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DJI spices up Matrice drones with 2nd Gen Manifold computer running Ubuntu with snaps

Jun 17, 2019 — by Eric Brown — 4475 views

Canonical announced Ubuntu snaps support for DJI’s second-gen Manifold companion computer for its Matrice drones. The Manifold 2 offers a choice of Jetson TX2 or Intel Coffee Lake-U chips.

DJI’s industry leading drones such as its Phantom and Matrice models are directed by flight controllers that run a proprietary operating system. Yet, in 2015, the company announced a Manifold development computer for its Matrice 100 drone that runs Ubuntu on an Nvidia Tegra K1. A few weeks ago, DJI unveiled a more powerful Manifold 2 computer with a choice of Nvidia Jetson TX2 and Intel Core i7-8550U processors (see farther below). Canonical has followed up by announcing that not only will Ubuntu 16.04 return as the pre-installed OS for the device, but that it will include support for Ubuntu snaps application packages.



Manifold 2 GPU Model with Jetson TX2 (left) and CPU Model with Intel Coffee Lake-U
(click images to enlarge)

Ubuntu snaps are containerized software packages that work interchangeably across embedded, desktop, and cloud-based Ubuntu distributions. Found on embedded Linux devices ranging from LimeSDR boards to Orange Pi PCs, they offer built in security, automated updates, and transaction rollback support. They also come with an online marketplace for sharing and selling different snaps applications.

The Manifold 2 will be the first drone to offer snaps, which will enable its functionality to be “altered, updated, and expanded over time,” says Canonical. Snaps will make it easier to manage large fleets of drones, as well as develop vertical applications that can be shared and modified for other use cases.



DJI drones and controllers supported by Manifold 2 (left) and Manifold 2 GPU Model
(click images to enlarge)

Ubuntu offers DJI drone users support for Linux, Nvidia CUDA, OpenCV, and ROS (Robot Operating System). The Ubuntu-driven Manifold 2 will be “ideal for the research and development of professional applications, and can access flight data and perform intelligent control and data analysis,” says Canonical.

 
Inside the Manifold 2

The Manifold 2 can be integrated on DJI enterprise drones including the Matrice 210 series and Matrice 600 series, as well as its separately available N3 Flight Controller and A3 Flight Controller. The computer can “process complex image data onboard the drone and get results immediately, and can program drones to fly autonomously while identifying objects and avoiding obstacles,” says DJI.

The Manifold 2 can act either as a companion computer or as a control computer over the flight controller. The system “can be integrated into the drone’s internal systems and sensors using DJI’s powerful software development kit,” says DJI.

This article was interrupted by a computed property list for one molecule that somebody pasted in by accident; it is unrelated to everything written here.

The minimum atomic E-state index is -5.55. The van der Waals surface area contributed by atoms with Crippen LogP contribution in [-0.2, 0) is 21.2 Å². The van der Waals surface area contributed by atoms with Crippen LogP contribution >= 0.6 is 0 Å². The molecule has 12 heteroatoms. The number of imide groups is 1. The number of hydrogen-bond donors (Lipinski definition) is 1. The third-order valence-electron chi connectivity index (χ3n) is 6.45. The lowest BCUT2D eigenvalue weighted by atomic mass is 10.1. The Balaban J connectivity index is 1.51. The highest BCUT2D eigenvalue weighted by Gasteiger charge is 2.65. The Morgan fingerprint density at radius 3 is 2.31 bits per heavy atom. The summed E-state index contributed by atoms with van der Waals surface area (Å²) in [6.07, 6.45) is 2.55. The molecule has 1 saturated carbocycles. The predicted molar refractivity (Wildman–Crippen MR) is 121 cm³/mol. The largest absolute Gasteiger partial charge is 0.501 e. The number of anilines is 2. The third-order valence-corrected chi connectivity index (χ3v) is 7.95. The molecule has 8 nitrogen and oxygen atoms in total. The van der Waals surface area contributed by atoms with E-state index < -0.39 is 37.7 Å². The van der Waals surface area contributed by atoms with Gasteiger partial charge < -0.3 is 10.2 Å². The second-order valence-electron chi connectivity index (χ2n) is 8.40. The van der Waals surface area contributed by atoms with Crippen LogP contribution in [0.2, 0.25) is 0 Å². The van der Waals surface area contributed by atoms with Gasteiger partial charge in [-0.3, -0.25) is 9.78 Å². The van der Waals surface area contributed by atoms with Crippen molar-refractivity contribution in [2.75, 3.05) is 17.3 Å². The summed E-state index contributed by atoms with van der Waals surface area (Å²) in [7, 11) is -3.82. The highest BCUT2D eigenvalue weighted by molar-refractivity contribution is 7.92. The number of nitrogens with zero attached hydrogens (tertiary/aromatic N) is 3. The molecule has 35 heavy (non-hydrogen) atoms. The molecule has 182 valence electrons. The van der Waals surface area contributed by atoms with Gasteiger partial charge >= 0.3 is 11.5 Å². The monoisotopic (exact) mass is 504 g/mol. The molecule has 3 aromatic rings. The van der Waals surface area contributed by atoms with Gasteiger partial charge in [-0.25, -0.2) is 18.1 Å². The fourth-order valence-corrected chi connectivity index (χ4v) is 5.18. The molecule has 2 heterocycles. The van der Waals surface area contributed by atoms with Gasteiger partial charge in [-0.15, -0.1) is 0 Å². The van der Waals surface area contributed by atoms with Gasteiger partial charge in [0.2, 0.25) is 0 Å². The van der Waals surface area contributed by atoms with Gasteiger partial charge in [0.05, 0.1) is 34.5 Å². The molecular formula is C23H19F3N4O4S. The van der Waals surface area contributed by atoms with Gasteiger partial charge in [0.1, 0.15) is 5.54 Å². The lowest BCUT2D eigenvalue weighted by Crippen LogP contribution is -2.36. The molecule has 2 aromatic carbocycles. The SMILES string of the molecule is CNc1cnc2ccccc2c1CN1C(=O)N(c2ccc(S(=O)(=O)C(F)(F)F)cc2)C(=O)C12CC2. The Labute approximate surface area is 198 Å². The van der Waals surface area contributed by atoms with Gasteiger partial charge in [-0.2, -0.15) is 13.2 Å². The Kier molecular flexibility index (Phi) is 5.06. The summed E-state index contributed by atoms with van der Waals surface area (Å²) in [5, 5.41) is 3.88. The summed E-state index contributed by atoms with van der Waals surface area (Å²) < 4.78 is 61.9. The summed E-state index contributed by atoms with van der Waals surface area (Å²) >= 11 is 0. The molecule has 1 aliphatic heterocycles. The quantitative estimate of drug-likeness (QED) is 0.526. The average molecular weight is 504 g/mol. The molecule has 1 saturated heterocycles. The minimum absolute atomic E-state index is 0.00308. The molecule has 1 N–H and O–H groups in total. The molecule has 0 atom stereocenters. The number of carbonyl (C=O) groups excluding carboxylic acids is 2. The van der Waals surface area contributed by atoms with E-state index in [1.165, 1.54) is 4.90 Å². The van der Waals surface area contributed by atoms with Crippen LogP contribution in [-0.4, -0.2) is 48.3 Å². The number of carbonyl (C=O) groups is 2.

The Manifold 2 offers users a choice of two processing platforms, both of which run Ubuntu 16.04 with snaps. The first is the “GPU Model” (Manifold2-G) with Nvidia’s Jetson TX2, which offers a more powerful, hexa-core update to the Manifold 1’s Nvidia Tegra K1.

Whereas the Tegra K1 has 4x Cortex-A15 cores, the TX2 offers 2x high-end “Denver 2” cores in addition to the 4x Cortex-A57 cores. As DJI’s naming scheme suggests, the TX2 is known primarily for its powerful, 256-core Pascal GPU. Like the Tegra K1’s 192-core Kepler graphics, the Pascal GPU supports Nvidia’s CUDA libraries for running deep learning and vision processing algorithms.



Specs for Manifold 2 GPU Model (left) and CPU Model
(click images to enlarge)

Alternatively, you can opt for more CPU power, but with somewhat higher power consumption and somewhat reduced graphics, and without the built-in AI smarts GPU Model. The “CPU Model” (Manifold2-C) features Intel’s 8th Gen Coffee Lake U-series Core i7-8550U, a quad-core, 8-thread 14nm processor that runs at 1.8GHz/4.0GHz. The i7-8550U offers Intel UHD Graphics 620 and a relatively low (for Core chips) 15W TDP. Presumably, there’s also the potential for integrating an Intel Neural Compute Stick 2 with Intel Movidius Myriad X AI acceleration via one of the USB ports.

DJI lists different applications for the two models. The GPU Model is said to be designed for AI, object recognition, motion analysis, and image processing. The CPU Model is for autonomous flight, real-time data analysis, ground station connectivity, and robotics.



Manifold 2 GPU Model detail view: 1) GbE, 2) 2x USB 3.0, 3) HDMI out, 4) antenna, 5) power, 6) power LED, 7) micro-USB, 8) 2x UART, 9) 2x CAN, 10) I/O port
(click image to enlarge)